McConville (64). From the Irish Mac Conmhaoil. Conmhaol appears to mean 'baldy hound / warrior'!
Murphy (20). From the Irish A' Mhurfaí (:Mac Murchaidh). Murchadh means 'sea warrior'.
Morgan (19). From the Irish Ó Muireagáin. It is possible that some Morgans may be of Welsh origin.
Bell (18). Can be an Anglicization of the Gaelic "Mac Giolla Mhaoil," but can also be an English or French language name.
McLindan (15) From the Irish Mac a' Liondáin (:Mac Giolla Fhiondáin). Giolla Fhiondáin means 'servant of Fiondán'. Fiondán being St. Fintan of Clonenagh (Bell, Surnames of Ulster).
Cromie (14). Cromie can be either an 'Irish' or a 'Scottish' name. The Scottish one derives from the Gaelic Crombach, 'crooked place', being a place-name in Aberdeenshire. Despite the deriving from a Gaelic word and only meaning in the Gaelic language, Cromie is not a Gaelic name, but rather a 'Lowland' Scottish name as it is a toponymic, i.e. named after a place-name. Gaelic surnames are generally patronymic, ie. named after an ancestor.The Irish Cromie is normally found in South Armagh and is an anglicisation of Ó Cromtha. meaning bent / crooked. This however may derive from the Scottish name.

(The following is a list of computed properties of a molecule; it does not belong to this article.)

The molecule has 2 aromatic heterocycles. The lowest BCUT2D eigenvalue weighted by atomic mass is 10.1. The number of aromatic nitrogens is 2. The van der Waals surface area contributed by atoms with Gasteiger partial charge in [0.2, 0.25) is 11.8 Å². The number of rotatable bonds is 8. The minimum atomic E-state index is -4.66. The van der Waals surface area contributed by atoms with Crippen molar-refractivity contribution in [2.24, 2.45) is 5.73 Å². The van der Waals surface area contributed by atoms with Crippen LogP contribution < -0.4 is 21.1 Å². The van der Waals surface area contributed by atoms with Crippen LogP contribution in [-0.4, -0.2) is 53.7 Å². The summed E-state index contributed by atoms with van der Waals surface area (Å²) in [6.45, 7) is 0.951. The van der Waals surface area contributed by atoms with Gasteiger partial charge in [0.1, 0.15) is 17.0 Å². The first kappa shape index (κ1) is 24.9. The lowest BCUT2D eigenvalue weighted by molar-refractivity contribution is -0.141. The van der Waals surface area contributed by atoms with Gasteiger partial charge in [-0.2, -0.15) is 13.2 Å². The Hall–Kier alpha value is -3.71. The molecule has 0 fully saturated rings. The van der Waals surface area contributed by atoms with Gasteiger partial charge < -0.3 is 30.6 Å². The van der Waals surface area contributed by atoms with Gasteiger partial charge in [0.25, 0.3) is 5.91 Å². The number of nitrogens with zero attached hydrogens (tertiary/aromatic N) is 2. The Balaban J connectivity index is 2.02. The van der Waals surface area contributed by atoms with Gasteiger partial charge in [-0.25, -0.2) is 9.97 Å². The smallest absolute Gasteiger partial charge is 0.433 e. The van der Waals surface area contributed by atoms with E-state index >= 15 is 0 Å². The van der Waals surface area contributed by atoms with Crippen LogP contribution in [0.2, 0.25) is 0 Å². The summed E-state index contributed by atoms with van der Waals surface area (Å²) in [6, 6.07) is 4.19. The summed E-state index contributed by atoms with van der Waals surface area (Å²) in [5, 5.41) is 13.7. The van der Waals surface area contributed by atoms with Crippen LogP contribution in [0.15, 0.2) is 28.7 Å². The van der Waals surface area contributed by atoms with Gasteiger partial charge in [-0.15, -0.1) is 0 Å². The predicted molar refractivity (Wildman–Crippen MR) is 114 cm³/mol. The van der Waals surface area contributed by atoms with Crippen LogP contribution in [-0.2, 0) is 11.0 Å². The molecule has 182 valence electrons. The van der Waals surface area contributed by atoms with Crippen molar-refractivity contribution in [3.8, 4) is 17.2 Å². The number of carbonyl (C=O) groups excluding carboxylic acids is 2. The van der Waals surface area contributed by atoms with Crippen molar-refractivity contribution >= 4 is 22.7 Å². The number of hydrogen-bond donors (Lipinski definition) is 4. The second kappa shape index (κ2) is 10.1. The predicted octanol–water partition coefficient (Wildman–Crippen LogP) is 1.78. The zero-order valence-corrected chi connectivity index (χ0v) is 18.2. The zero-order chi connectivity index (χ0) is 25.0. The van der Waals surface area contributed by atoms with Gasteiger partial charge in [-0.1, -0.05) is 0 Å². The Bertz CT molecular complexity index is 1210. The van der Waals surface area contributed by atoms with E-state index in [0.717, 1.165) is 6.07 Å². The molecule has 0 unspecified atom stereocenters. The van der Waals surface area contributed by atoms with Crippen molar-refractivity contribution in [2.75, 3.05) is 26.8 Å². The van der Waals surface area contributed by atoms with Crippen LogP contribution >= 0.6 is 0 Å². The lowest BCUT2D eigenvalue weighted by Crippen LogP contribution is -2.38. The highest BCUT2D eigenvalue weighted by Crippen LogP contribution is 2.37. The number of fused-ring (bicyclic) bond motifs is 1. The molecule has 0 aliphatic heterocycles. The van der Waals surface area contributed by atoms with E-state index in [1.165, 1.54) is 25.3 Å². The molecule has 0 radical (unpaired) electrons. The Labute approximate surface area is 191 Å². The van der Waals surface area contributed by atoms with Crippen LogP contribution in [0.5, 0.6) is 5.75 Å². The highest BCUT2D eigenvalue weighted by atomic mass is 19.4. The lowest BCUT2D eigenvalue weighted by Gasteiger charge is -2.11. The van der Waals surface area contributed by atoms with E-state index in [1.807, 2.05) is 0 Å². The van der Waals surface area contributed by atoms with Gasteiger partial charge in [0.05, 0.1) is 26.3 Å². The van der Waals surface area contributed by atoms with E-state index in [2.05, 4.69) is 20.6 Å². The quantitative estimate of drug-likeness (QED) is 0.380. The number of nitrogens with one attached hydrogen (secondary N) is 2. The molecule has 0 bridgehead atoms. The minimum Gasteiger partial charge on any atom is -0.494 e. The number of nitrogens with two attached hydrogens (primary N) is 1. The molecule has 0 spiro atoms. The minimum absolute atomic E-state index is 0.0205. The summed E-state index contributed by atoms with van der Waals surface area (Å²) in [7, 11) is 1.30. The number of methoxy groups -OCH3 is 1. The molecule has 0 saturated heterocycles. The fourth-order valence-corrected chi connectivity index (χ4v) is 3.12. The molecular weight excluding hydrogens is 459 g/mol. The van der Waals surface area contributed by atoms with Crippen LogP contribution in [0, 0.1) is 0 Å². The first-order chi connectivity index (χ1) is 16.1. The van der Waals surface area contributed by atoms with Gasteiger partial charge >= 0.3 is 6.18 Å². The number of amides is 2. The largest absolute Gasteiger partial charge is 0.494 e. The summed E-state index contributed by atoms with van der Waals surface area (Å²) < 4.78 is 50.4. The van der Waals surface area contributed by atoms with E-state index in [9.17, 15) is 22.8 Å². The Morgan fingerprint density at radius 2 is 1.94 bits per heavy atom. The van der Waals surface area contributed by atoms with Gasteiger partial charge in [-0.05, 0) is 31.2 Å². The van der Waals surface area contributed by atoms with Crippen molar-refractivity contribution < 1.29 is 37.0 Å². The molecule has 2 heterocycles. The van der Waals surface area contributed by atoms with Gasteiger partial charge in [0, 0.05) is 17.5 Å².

Fagan (12). From the Irish Ó Faodhagáin. Fagan is now normally anglicised as Fegan. Faodhagán derives from Aodhagán meaning 'little Aodh'.
McAvoy (12). From the Irish Mac A' Bhuí (: Mac Giolla Bhuidhe) in South Down (Duibhín). Giolla Bhuidhe means 'yellow servant'.
McGuinness (12). From the Irish Mac Aonghais. Pronounced "wa-Kröosh′ in South Armagh (SÓhA / Duibhín). Aonghas (normally anglicised as Angus). The MacGuinness were formerly the "Lords of Iveagh and from their main stronghold in Rathfriland they controlled most of Co. Down for ... four hundred years" (Bell, Surnames of Ulster).
Davidson (10). Davidson would be considered a 'Protestant', Plantation name. But the truth is that Davidson could Gaelic a name as any of those above given that the Davidsons of Ulster are originally the Scottish MacDhaibhidh.